MugsBugs
Posts: 103
Joined: Jan 2018

The good news is that it has been diagnosed with Endometrial Adenocracinoma.  My doctor on initial diagnosis said "There is good news and there is bad news.  The bad news is you have cancer but the good news is that it is one of the most highly treatable cancers".  There are several types of uterine cancer and adenocracinoma is the one of the most treatable forms (according to my Dr.)  I was diagnosed with Endometrial Adencarcinoma stage 1.  After my hysterectomy I was still stage 1 and grade 1.  You won't have a grade until after the pathology post surgery.  Take one day at a time and try not to worry (I know it is really really hard).  

Good luck!  

skshello
Posts: 13
Joined: Jun 2018

Waiting for the final meeting with the oncologist after my complete hysterectomy on May 30 was crazy ...they saod they got it all, and yet he said the FOCI meant that I went from stage 1 to 3.  Now it appears that I will get the chemo, not sure what kind, and I plan to use the vitamin c in a powder form, also..and of course Vitamin d and other things.  You have given me some encouragement ...in the past week, I have been pretty thoughtful...

Sandy

pinky104
Posts: 574
Joined: Feb 2013

You probably do have one of the most treatable types of cancer, but I wouldn't think it was specifically  because it's an adenocarcinoma.  Adenocarcinomas are cancers of mucus-secreting tissue throughout the body.  In the case of uterine cancer, it's cancer of the endometrium, which is the lining of the uterus (the same stuff that sheds off during a woman's period).  My cancer was also an adenocarcinoma, yet it was UPSC which is a grade 3, very aggressive cancer, and therefore harder to treat than a lot of cancers.  I had stage IVb and am still alive eight years after my first surgery, but I had a recurrence last year, and my GYN/onc expects another one in about 5 years.  We've lost quite a few women on this site with UPSC.  Adenocarcinomas can be either easy to treat or hard to treat depending upon what type of cancer they are.  One that is usually less aggressive and easier to treat is an endometrioid.  Did the doctor tell you that was the type of yours?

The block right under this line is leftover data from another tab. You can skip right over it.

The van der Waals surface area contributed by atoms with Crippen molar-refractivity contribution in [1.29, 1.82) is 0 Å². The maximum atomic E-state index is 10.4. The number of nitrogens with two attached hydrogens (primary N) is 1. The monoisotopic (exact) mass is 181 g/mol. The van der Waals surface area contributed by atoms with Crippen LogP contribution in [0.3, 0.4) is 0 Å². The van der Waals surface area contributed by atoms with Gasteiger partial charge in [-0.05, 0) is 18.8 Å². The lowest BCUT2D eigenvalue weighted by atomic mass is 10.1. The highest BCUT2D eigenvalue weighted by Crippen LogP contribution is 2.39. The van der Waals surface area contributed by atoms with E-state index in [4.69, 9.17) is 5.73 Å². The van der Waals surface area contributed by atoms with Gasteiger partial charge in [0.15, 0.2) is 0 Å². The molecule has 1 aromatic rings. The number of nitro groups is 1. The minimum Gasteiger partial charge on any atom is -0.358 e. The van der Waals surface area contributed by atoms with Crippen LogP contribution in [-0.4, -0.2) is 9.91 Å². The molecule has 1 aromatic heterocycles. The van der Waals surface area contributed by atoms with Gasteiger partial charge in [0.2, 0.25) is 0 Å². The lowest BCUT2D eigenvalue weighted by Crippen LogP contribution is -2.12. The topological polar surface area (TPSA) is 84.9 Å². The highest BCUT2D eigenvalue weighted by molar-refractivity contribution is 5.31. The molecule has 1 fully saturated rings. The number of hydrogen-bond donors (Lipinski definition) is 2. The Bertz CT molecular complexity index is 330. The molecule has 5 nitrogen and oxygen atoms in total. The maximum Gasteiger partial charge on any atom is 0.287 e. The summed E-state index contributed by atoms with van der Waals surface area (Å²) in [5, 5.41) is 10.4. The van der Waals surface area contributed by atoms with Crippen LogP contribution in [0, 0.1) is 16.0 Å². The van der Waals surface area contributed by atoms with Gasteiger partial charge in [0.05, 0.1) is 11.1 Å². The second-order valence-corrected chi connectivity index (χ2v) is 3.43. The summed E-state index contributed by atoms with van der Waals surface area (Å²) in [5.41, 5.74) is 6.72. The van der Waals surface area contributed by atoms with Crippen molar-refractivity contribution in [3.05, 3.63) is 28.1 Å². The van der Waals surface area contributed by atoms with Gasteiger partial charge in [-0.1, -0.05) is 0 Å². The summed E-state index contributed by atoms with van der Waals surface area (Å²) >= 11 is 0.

pinky104
Posts: 574
Joined: Feb 2013

Correction of what I just said--adenocarcinoma is cancer of mucus secreting glands.  I couldn't think of the right word and said "tissue" when I meant "glands."  Sorry about that.  I've been working hard all day and my brain is fried!

Abbycat2's picture
Abbycat2
Posts: 640
Joined: Feb 2014

Uterine cancer is highly treatable IF you are fortunate enough to be diagnosed with the endometriod type, which is most often a grade 1 adenocarcinoma. This type is often diagnosed when a stage one- thus highly treatable and curable. My adenocarcinoma was a grade 3 and an advanced stage, stage 3a.  My gyn onc told me that most women diagnosed with UPSC (always a grade 3) and an advanced stage do not survive. I am lucky to be here.